Jacob Teitelbaum .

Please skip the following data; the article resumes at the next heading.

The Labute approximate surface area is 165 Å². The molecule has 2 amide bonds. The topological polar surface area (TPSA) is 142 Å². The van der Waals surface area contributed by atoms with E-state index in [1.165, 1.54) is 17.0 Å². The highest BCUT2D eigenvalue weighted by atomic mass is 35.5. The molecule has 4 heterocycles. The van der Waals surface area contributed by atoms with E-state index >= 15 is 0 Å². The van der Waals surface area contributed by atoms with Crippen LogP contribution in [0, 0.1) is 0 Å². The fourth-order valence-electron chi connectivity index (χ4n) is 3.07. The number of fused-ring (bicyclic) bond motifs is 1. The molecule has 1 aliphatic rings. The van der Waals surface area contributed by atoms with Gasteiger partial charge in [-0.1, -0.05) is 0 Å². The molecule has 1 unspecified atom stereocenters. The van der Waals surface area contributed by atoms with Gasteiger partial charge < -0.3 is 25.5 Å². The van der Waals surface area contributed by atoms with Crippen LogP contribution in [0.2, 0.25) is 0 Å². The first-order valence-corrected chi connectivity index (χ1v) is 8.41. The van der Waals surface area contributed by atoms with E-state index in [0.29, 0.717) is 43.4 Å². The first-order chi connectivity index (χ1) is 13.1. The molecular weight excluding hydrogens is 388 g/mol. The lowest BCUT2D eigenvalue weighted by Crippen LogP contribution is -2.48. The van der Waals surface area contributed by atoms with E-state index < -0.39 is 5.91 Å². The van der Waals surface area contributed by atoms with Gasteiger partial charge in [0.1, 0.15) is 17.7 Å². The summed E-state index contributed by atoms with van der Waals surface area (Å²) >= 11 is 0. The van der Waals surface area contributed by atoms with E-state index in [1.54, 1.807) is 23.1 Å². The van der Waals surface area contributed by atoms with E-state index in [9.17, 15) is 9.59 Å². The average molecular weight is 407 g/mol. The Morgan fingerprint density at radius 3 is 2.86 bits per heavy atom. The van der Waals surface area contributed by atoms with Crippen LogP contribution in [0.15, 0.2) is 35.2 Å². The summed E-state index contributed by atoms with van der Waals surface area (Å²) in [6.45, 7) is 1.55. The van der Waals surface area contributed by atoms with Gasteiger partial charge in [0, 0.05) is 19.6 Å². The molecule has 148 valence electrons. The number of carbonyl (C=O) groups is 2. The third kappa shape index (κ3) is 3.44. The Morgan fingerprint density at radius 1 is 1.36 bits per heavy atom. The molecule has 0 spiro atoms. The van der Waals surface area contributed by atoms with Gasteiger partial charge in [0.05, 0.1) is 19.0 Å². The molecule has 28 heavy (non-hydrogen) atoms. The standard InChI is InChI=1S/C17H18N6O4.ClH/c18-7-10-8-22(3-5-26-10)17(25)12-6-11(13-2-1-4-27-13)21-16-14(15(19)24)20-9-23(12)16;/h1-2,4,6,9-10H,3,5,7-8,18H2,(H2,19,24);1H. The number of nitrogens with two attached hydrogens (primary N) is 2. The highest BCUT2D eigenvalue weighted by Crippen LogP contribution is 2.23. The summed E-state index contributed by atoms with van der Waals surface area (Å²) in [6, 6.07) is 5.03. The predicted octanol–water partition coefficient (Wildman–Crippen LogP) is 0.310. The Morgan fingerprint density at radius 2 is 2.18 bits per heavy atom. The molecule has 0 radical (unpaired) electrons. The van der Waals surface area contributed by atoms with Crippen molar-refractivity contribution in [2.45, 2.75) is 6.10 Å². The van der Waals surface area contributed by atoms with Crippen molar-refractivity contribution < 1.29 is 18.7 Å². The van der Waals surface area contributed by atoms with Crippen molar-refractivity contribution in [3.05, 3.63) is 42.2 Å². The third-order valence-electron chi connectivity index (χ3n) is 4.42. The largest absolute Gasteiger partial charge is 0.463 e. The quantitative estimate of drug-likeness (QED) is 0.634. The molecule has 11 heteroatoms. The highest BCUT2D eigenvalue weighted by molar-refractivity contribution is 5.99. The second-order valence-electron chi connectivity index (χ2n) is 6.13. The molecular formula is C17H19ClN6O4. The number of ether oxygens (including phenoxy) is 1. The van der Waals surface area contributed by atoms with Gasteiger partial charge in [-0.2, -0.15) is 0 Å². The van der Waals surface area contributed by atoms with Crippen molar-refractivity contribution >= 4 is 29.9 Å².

Background: Hypothalamic dysfunction has been suggested in Fibromyalgia (FMS) and Chronic Fatigue Syndrome (CFS). This dysfunction may result in disordered sleep, subclinical hormonal deficiencies, and immunologic changes. Our previously published open trial showed that patients usually improve by using a protocol which treats all the above processes simultaneously. The current study examines this protocol using a randomized, double-blind design with an intent-to- treat analysis. Methods: Seventy-two FMS patients (38 active: 34 placebo; 69 also met CFS criteria) received all active or all placebo therapies as a unified intervention. Patients were treated, as indicated by symptoms and/or lab testing, for: (1) subclinical thyroid, gonadal, and/or adrenal insufficiency, (2) disordered sleep, (3) suspected Neurally Mediated Hypotension (NMH), (4) opportunistic infections, and (5) suspected nutritional deficiencies. Results: At the final visit, 16 active patients were “much better,” 14 “better,” 2 “same,” 0 “worse,” and I “much worse” vs. 3, 9,11, 6, and 4 in the placebo group (p Conclusions: Significantly greater benefits were seen in the active group than in the placebo group for all primary outcomes. Using an integrated treatment approach, effective treatment is now available for FMS/CFS. Introduction Effective treatment of chronic fatigue syndrome (CFS) and fibromyalgia (FMS) is, in many ways, fairly straightforward, although the lab testing needs to be interpreted somewhat differently than for other conditions. Detailed information is available in the fully updated edition of From Fatigued to Fantastic! (Avery/Penguin-Putnam August 2001), but the core principles can be learned in this article and by reading our two published studies. The full text of both can be seen at www.endfatigue.com. This will help you understand the rationale behind my approach and will give you a good overview of what occurs in CFS/Fibromyalgia. To aid in caring for these complex CFS/FMS patients in the time you have available, patients can also complete an educational program on our website (www.endfatigue.com). This program will analyze their history and labs and print out a complete medical record for that patient (except, of course, for the physical exam) with a treatment protocol and information sheets tailored to that pati ent’s case. For those who cannot prescribe, most of our protocol can be done naturally and patients can obtain a free prescription to take to their lab for the tests they need on our web site. If you are willing to use a significant part of this protocol, we will also be happy to add your name to the free referral list on our website. We also have workshops for health care practitioners. Why Have These Diseases Been so Confusing? CFIDS/FMS represents a syndrome — a spectrum of processes with a common end point. Because it affects major “control systems” in the body, there are myriad symptoms that initially do not seem to be related. Recent research has implicated hypothalamic and mitochondrial dysfunction. (3) These explain the large number of symptoms and why most patients have a similar set of complaints. How to Make the Diagnosis The clinical and research criteria for diagnosing CFIDS and…